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  7. Beautiful photos, LJB. Serendipity-well, we chanced upon a lovely string concert at St. Martin in the Fields when we were in London, all because Greenpeace protesters had closed down the British Museum on the morning we hoped to go there.

    Liked by 2 people

  8. Great photos. As a gardener I sometimes have happy accidents. For example, some lettuce seed I planted during the summer for a fall ended up as an early spring crop. Apparently the seed didn’t germinate at the time I planted it because it was too warm. Somehow the seed remained viable sitting in the ground through the fall and winter and then sprouted early in the spring. This happy accident produce a good crop of lettuce that emerged before the lettuce that I planted that spring. That was an edible happy accident.

    Liked by 3 people

    1. I hope that is a compliment? If so – thank you!

      I tend to notice things that others don’t notice. Or I find a good photograph in things that other people see, but don’t think to photograph. Then, of course, there are the things I think will make a good photo – and don’t. I don’t show those shots to other people.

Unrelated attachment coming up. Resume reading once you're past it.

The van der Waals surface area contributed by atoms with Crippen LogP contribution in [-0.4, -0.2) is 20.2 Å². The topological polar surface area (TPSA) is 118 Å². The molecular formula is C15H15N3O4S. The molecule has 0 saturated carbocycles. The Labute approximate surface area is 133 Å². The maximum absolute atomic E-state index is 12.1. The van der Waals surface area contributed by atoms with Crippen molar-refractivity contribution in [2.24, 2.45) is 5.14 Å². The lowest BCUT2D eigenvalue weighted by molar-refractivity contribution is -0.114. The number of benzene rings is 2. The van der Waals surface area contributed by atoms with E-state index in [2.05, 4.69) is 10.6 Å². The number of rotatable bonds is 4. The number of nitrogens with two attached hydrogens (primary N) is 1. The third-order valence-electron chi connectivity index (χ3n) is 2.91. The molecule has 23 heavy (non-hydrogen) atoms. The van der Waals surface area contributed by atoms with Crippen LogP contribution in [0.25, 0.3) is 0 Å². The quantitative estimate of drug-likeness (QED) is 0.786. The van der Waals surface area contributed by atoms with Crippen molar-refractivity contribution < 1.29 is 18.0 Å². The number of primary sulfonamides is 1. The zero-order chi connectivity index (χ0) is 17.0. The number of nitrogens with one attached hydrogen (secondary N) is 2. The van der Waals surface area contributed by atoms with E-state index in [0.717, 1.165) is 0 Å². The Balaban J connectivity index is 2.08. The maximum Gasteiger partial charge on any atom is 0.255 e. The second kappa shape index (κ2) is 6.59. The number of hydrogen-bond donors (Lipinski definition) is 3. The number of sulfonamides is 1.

Liked by 1 person

    1. The day I turned 50 I sent my mother a sympathy card saying “so sorry you have a daughter old enough to get the senior discount at Perkins”.

      Liked by 3 people

    2. tell your son happy birthday grandpa.
      glad your personal stuff is on a roll.
      an extra 175 a month is wonderful. enjoy

      my kids are getting old too. 29 moved to reno last week
      27 wants to get a career locked before kids and i told her just to go for it if thats waht she wnts
      22 is finding himself and doing a good job
      17 is ready for senior year next yea and picing colleges
      15 year old starts driving lessons next week.

      my 17 year old had a psychology assignment for school. they wanted the student to talk to older people and when they found these 50+ year old people the could interview them